Print 1. Project 11: Research. Grace Bentley-Scheck

I came across Grace Bentley-Scheck whilst looking at another artist and was staggered by her collagraph images.  Everything in collagraphs seems to shout ‘simplification’ and ‘stylization’ to me, and even the course manual talks about simplifying imagery to produce it in this way.

However, what do I see in the work by Grace Bentley-Scheck?  Detail, fine detail, precision, realism, accurate portrayal of her subject matter and beautiful dimensional imagery.  Not at all what I expected.

Highline View Like a diamond

Highline View- Like a Diamond, Grace Bentley-Scheck, 2011, Edition 100.

This, in particular, is one of my favourites.  There is a simplification in the imagery but it is very subtle.  Rather than a feeling of lack of detail I get a sense of distance, of trying to make out those elements that are just beyond my eyesight.  That’s clever.  The reduced-strength inks also give a feeling of distance with deeper and more accurate placement in the foreground.  Of great interest is the bottom left section where there appears to be corrugated iron cladding of some sort.  Note the colour palette here, it is almost identical to the suggestion of a building way in the distance in the top right corner.  However, one item is clearly in the foreground whilst the other seems to be located several streets to the rear.  How does one know how to do that, to use the same diluted colourway but create something close-by and something distant?  I have a lot to learn.

Brooklyn-Row-&-plate

Left: Collagraph plate. Right: Brooklyn Row, Grace Bentley-Scheck, 2001, Edition 100.

Here we see, on the left, one of her very heavily built collagraph plates.  I’ve found it hard to trace these, by any artist, on the internet so I’m fortunate to find this one posted on her Facebook page.  The right hand print shows clearly where ink has been worked, in intaglio fashion, into the lower areas with the foreground building facade being wiped so only traces of ink remain.  It also looks like colours have been selectively added, such as the russet-red on the ground floor left building, perhaps with a dabber and/ or some masking.  This is a lovely print, again using reduced strength inks, and a very weathered appearance to the street front has been well achieved.  The colours blend well in parts where the buildings abutt and the detail on window surrounds, shutters and archways is outstanding.  This has provided me with a completely new view on constructing texture plates.

Pastis

Pastis, Grace Bentley-Scheck, 2005, Edition 100.

A stunning piece.  The colour range is simply outstanding.  What a talent she has for colour mixing.  If I were in the USA I’d really try to get to one of her workshops.  I love the detail on the awnings, the movement portrayed by the slightly skewed lettering.  Clearly there is a breeze and the fabric is swaying a little.  There are some exterior lights showing in the top right hand side.  How were these made?  From what I can gather she builds up her plates with paper and cardboard, so I’m guessing she spends a huge amount of time cutting these intricate shapes before adding them to the base board and then later seals them prior to printing.  These print plates must be pretty robust to get editions of 100 out of them.  I’m wondering how thick her print blankets are to force the dampened paper into all the crevices.  I read about one artist who has used up to 7 blankets together to get the depth of print and embossing required.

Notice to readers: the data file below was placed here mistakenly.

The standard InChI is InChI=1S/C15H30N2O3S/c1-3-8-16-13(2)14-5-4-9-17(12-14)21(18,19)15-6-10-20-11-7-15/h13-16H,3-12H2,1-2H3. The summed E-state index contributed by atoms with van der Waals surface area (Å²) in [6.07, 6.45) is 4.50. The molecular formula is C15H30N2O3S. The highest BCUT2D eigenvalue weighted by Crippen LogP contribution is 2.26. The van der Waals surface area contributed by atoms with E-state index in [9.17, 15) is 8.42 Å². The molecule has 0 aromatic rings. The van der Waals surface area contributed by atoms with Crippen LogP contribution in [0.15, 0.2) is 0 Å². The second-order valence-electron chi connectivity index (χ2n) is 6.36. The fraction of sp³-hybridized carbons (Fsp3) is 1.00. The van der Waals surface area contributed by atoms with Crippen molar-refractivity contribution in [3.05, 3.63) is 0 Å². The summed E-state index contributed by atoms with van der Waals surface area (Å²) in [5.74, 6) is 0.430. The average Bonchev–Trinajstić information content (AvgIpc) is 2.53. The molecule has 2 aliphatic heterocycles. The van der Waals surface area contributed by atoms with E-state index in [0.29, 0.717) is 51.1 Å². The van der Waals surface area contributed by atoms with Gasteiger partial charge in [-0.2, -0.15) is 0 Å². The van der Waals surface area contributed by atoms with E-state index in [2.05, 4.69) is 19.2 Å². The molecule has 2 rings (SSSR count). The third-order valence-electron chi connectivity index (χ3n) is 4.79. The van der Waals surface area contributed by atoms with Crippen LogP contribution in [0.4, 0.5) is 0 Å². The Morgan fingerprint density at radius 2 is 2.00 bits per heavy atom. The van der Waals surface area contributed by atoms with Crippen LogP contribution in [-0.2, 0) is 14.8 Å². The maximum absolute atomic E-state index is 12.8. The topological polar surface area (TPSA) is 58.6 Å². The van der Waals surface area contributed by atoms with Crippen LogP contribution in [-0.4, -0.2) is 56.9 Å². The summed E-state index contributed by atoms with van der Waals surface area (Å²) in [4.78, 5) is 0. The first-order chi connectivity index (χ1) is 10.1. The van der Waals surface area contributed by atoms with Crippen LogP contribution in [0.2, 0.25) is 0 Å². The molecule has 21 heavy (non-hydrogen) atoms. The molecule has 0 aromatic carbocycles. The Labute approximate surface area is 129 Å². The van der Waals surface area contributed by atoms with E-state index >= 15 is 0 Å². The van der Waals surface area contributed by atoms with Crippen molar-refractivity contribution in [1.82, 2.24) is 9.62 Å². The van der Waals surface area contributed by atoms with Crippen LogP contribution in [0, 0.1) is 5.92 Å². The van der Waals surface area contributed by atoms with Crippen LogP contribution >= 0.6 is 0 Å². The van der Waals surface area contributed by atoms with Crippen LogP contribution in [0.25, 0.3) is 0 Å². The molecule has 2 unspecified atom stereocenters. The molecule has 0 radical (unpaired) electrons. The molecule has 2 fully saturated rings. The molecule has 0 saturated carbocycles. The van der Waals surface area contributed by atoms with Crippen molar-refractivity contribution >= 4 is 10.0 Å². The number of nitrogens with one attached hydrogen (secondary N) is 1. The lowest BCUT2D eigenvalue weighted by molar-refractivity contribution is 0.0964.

Wickford Christmas

Wickford Christmas, Grace Bentley-Scheck, 1997, Edition 100.

This is an older piece of work, from 1997, but equally as interesting as the others above.  For many years now her works have centred on architectural features and I wonder whether this was produced before her attention was so wholly focused on building exteriors and arrangements.

Some lovely colour mixing in the water with random marks showing slight lapping of the water in the foreground and a lovely boat shadow.  This print appears to me to have come from a plate where either modelling or moulding paste has been applied to certain areas.  The distant water towards the top of the print has only a light rubbing of ink and has picked up many fine lines which would probably result from the brushwork in a modelling or gel medium applied to the surface.  The rock wall also has a similar appearance.

Very inspiring work and quite different to what I imagined could be achieved with collagraphs.

Overview of research – For this assignment I’ve looked at three very different collagraph artists: Jet James, Brenda Hartill and Grace Bentley-Scheck.  All three have added greatly to my knowledge and outlook on what it means to make collagraph prints.  Project 12 will give me the opportunity to put some of this knowledge together and translate it into my own work.

Resources:
http://www.printmakersnetwork.org/members/bentleyscheck.html
http://www.gracebentleyscheck.com/g90s.html
http://www.facebook.com/grace.bentleyscheck
http://www.oldprintshop.com
Permission to use images very kindly given by the artist.

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About Claire B

I'm a passionate printmaker, paper-maker and a poor sketcher (which I'm working to improve). I've stitched from early childhood and am a perpetual student, loving learning and participating in everything creative.
This entry was posted in Print 1: Assignment 4, Printmaking 1 and tagged , , . Bookmark the permalink.

One Response to Print 1. Project 11: Research. Grace Bentley-Scheck

  1. Pingback: Print 1. Project 12: Representational collatype collage prints | TactualTextiles

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